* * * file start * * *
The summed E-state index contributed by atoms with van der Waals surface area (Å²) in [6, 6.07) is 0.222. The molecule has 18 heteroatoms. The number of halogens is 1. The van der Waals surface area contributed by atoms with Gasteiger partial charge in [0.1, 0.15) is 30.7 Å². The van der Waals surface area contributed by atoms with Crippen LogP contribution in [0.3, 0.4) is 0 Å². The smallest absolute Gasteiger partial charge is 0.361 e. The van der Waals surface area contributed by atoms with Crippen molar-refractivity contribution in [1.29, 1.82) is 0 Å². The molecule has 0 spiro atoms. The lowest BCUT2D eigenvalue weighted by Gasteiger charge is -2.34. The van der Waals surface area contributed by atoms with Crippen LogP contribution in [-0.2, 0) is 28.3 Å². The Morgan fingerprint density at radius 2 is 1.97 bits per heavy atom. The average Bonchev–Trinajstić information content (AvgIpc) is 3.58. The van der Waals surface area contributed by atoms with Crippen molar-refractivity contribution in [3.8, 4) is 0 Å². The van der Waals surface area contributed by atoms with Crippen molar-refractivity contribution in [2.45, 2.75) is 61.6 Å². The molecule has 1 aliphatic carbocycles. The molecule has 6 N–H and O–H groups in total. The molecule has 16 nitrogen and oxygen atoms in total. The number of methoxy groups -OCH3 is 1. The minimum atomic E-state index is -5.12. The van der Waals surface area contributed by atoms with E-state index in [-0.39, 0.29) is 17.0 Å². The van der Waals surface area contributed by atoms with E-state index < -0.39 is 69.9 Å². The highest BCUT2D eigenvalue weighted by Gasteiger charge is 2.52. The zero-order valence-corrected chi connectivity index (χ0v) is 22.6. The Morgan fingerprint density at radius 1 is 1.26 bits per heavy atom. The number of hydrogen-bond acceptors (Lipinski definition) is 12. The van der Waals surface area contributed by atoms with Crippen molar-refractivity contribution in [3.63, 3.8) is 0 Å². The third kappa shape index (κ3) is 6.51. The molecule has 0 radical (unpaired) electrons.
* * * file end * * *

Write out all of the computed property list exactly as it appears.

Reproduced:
The summed E-state index contributed by atoms with van der Waals surface area (Å²) in [6, 6.07) is 0.222. The molecule has 18 heteroatoms. The number of halogens is 1. The van der Waals surface area contributed by atoms with Gasteiger partial charge in [0.1, 0.15) is 30.7 Å². The van der Waals surface area contributed by atoms with Crippen LogP contribution in [0.3, 0.4) is 0 Å². The smallest absolute Gasteiger partial charge is 0.361 e. The van der Waals surface area contributed by atoms with Crippen molar-refractivity contribution in [1.29, 1.82) is 0 Å². The molecule has 0 spiro atoms. The lowest BCUT2D eigenvalue weighted by Gasteiger charge is -2.34. The van der Waals surface area contributed by atoms with Crippen LogP contribution in [-0.2, 0) is 28.3 Å². The Morgan fingerprint density at radius 2 is 1.97 bits per heavy atom. The average Bonchev–Trinajstić information content (AvgIpc) is 3.58. The van der Waals surface area contributed by atoms with Crippen molar-refractivity contribution in [3.8, 4) is 0 Å². The van der Waals surface area contributed by atoms with Crippen molar-refractivity contribution in [2.45, 2.75) is 61.6 Å². The molecule has 1 aliphatic carbocycles. The molecule has 6 N–H and O–H groups in total. The molecule has 16 nitrogen and oxygen atoms in total. The number of methoxy groups -OCH3 is 1. The minimum atomic E-state index is -5.12. The van der Waals surface area contributed by atoms with E-state index in [-0.39, 0.29) is 17.0 Å². The van der Waals surface area contributed by atoms with E-state index < -0.39 is 69.9 Å². The highest BCUT2D eigenvalue weighted by Gasteiger charge is 2.52. The zero-order valence-corrected chi connectivity index (χ0v) is 22.6. The Morgan fingerprint density at radius 1 is 1.26 bits per heavy atom. The number of hydrogen-bond acceptors (Lipinski definition) is 12. The van der Waals surface area contributed by atoms with Crippen molar-refractivity contribution in [3.63, 3.8) is 0 Å². The third kappa shape index (κ3) is 6.51. The molecule has 0 radical (unpaired) electrons.